As an example, we have all been brought up in a predominately patriarchal society and it is up to every one of us, male and female, to challenge the current norms that are embedded in our society. I think women have a huge role to play in this, which requires unpicking certain behaviours that have been taught to us since we were young girls and replacing them with our own narrative. We also need men to become more involved and to start speaking up. We all need to increase our self-awareness and act on what we discover in every way we can.
No one can achieve equality overnight and the European legal industry has a very un-diverse history to turn around. In your mind what is a realistic timescale for law firms to become truly diverse and what steps need to be taken to achieve this?
If we start taking action now and continue moving along this path, I think it will take at least a generation to see the industry become truly diverse. For new firms this process would be a lot quicker as they can hit the ground running with their first hires. I think the new generation of leaders do consider themselves more aware than the previous generation. This may be true to an extent, but unfortunately a lot of work still needs to be done to raise awareness. Being sympathetic to a cause alone is not enough for change to occur. There needs to be change from the inside out, which means the implementation of change and not just talk of change.
The action that needs to be taken starts with looking at how we recruit. At HLK we have made efforts to increase the number of universities we reach out to for our graduate programme. We also anonymise CVs as far as we can to reduce the unconscious bias element to hiring. This is the first step and ideally we should also be going into schools and introducing children from diverse backgrounds to the legal industry and sending them the message that there is a path for them into the legal profession. The other very important aspect is the retention of a diverse workforce. In order to do this, the playing field needs to be levelled out and opportunities need to be distributed in a fair way.
You are a Partner who chooses not to work full time. Working part time is often a taboo in European law firms. How do you find this works for you and what would you say to firms who are reluctant to promote people who work part time to Partner level?
I am fully committed to my job and to my clients. To ensure I can always do my best at work and be the best mother I can be, I decided to work part time with the aim of achieving the flexibility I needed to fulfil both roles to the best of my ability. This has worked well for me as it helped to manage my own expectations. In reality, my overall contribution to the firm has not suffered in any way by working part time. It is well known that part time workers can be more efficient with their use of time. I have been flexible enough to be available for the firm when required, be it for last minute cases or business trips. I actually don’t think that most of my clients are aware that I am part time, but that probably tells me that I’m not being disciplined enough with my non-working time! I have been lucky that HLK takes a holistic view of their employees and working part time is not equated with a lack of commitment to the job. I think firms that take the view that only full time attorneys can be promoted to Partner are missing out in the long run. I personally think that by taking this approach, many of these firms will not keep up with the changing world and the need to provide a diverse and inclusive workplace.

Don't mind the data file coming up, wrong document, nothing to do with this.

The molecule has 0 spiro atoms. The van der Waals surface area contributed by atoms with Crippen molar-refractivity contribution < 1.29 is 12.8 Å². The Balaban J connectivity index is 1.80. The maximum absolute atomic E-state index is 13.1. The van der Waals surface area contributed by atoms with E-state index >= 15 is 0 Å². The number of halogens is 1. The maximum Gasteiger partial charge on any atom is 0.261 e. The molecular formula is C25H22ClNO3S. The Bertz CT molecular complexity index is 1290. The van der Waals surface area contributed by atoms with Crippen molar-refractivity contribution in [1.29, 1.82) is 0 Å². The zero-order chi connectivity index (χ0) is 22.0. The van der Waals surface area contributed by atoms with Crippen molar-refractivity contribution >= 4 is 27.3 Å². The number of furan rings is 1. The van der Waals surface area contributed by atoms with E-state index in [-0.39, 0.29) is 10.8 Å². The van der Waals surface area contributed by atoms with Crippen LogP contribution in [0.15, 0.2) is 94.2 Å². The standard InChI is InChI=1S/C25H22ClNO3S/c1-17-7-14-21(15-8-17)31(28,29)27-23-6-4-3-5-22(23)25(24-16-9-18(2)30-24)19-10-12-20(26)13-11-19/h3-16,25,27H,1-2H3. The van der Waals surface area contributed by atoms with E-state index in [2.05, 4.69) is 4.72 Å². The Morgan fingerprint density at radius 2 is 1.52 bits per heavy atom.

On another point, I would like to say that because of the pandemic and the necessity of working from home, the workplace has changed significantly, especially in terms of the rigid view of the 9 to 5. Many firms are trying to anticipate where this change will lead, but one important thing that has changed is the increased flexibility that is being afforded to employees and the proof that this model works. There are many different models to which companies can work and there no longer has to be “one size fits all”. I hope we can ride this wave and make some real positive changes to build a more flexible and inclusive workplace. My personal hope is that more fathers take parental leave, which would be a winning situation all round.
As a role model to young women and ethnic minorities in the European legal profession, how will you use your position to make real change?
I guess it starts here with this interview. Raising awareness of diversity and inclusion issues is very important and I am happy to use my promotion as an opportunity to get people thinking about the issues at hand. I am driven to start a conversation about important issues that many people are uncomfortable with raising. We need to start having calm, open and frank discussions about the day-to-day issues experienced by different groups of people. We also need to become more comfortable with pointing out injustices we see, no matter how small they may be. Only when we recognise the issues and are willing to talk about them can we move towards finding solutions.
Two years ago HLK set up an internal diversity and inclusion group made up of volunteers from across the firm. We come together to exchange ideas and implement action points to make our firm a fairer place to work. Our main aims are to raise awareness about D&I issues, celebrate diversity within HLK, engage as many people as possible to establish support networks, and to challenge accepted protocols and effect institutional change. I think it is essential for firms to set up D&I groups and more importantly, for these groups to be taken seriously. Our job as a group is not easy and to do it properly we might need to ruffle feathers and certainly address the difficult issues head on. It is clear we have a long way to go, but I truly believe we are on the right path. Ask me again in 10 years’ time and see how we are doing then!